The true goal of the Holy Men is to acquire for Bozdogan (or his Immortal companions) the greatest number of followers. That is done through skilful deceit, which is a holy act in itself. Bozdogan is believed to have found a way to nourish himself from his followers' trickery. Every time someone deludes someone else, Bozdogan gains some sort of arcane power. The greater the number of people involved and the more subtle the duplicity, the more "food" for Bozdogan. Petty lies or blatant frauds are worthless in this respect and could cause unrest among the people; such are frowned upon by the Holy Men.
The Holy Men maintain civil order and the "orthodoxy of thoughts," providing enlightened rulership of the land through deceit. In Hule, lies area holy thing, and certain types of untruths constitute ritual acts in the Bozdogan philosophy. To qualify for holiness, lies must ultimately perform at least one of the following functions: Bring new followers to adopt the ways of Bozdogan; Uphold and further the expansion of the Great Hule; Uphold and further the goals of the Holy Men; Bring the downfall of foreigners, infidels, or "wrong thinkers"; or Acquire wealth in the name of the Temple of Hule, usually by trickery, theft, extortion, and so forth.
According to a Hulean lawyers' manual, if someone can prove that certain lies were perpetrated for one of the reasons given above, any kind of misrepresentation, libel, or deceit becomes perfectly legal and even praised. Those who think differently are "wrong thinkers" and are sent to the temple to learn the error of their ways.
Of course, it is wise not to lie inconsiderately; a lie is a double-edged weapon. It is ill advised to lie to Holy Men, and among Holy Men it is heretical to lie to a superior - which explains why the Hulean ruling class is so rigidly classified in a complex, extremely detailed hierarchy.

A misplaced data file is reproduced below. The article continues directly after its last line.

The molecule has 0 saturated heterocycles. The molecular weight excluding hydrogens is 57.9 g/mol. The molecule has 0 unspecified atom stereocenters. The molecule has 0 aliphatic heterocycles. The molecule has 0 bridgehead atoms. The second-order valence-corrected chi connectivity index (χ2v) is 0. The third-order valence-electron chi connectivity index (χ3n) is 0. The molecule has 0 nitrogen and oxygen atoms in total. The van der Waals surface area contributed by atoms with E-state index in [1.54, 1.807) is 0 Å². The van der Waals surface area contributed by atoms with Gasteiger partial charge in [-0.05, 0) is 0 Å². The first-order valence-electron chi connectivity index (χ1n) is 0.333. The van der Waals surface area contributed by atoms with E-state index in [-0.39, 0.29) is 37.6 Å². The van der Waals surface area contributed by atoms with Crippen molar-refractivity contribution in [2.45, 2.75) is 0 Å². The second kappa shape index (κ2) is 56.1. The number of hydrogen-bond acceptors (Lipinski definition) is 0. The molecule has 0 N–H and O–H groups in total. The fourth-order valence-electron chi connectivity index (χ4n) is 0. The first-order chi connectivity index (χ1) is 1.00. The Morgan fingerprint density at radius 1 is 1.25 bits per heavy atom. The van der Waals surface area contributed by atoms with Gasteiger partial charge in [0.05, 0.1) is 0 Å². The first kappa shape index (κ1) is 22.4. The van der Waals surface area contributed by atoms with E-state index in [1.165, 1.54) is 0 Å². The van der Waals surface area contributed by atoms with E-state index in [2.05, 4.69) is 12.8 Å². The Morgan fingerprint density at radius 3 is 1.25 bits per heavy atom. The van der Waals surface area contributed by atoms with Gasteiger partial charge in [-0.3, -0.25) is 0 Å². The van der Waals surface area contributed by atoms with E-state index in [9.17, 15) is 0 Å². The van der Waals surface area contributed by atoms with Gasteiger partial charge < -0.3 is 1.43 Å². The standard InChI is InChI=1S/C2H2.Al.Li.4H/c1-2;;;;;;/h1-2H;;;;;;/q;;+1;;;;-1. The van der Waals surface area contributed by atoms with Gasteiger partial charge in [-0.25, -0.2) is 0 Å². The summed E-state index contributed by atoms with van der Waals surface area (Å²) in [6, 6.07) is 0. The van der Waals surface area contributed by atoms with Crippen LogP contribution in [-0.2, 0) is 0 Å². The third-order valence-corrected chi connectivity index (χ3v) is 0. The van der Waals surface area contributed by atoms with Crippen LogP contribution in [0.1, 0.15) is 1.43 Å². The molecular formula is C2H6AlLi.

Grand deceit of the more subtle and daring kind, especially involving a great number of unsuspecting people, is what truly makes the stuff of the legendary Hulean heroes, such as Hosadus, mentioned hereafter. The best deception remains the one where the victim is ultimately content and largely oblivious.
Customs: In most ways, the people of Hule are like all others. They work for a living, eat, sleep, and have entertainments like all other people.
Religious services are held every night in Hule, and commoners usually attend these twice a week.
Once a week, local clerics lead processions through the town or village, searching for signs of local "miracles" - events beyond the power of all known magic. These processions are usually small celebrations that involve drinking, dancing and music. If a "miracle" is found, a court is held to determine the truth of the "miracle."
All animals, except dangerous ones, are treated with respect. The peasants are never sure when an animal might be a holy man in a miraculous disguise.
"Wrong thinkers" can be sentenced to "instruction." Instruction means the person is given to someone to be trained in the right ways of thought. Such training is normally hard labour. Any person convicted of a crime other than "wrong thinking" can be declared innocent if he can show that his actions were directed by Bozdogan. Likewise, any person can be declared guilty or innocent if the judge has a vision from Bozdogan.
Evil humanoids are treated with care and respect, out of fear. The peasants never know when a tribe might make a raid and do not want to provoke the humanoids.
Demihumans (dwarves, elves, gnomes and halflings) are very rare and are objects of curiosity to the humans of Hule. The evil humanoids will instantly dislike them, of course.
History: Much of Hule's history is shrouded in mystery. According to the teachings of the holy men, Hule was founded by human followers of the Immortal Bozdogan sometime before 1500 BC. Bozdogan taught them all they needed to know to fulfil their destiny - to spread Hule's philosophy and prosperity throughout the world. Hule has occasionally shrunk as a result of invasions or wars, but its slow expansion has mostly remained unchecked. Hule's borders have slowly expanded, as the holy men (assisted by Hule's warriors) have helped neighbouring cultures join Hule and become assimilated to the Hulean way of life, forming a mosaic of micro-cultures. Only the barbarians to the north resisted.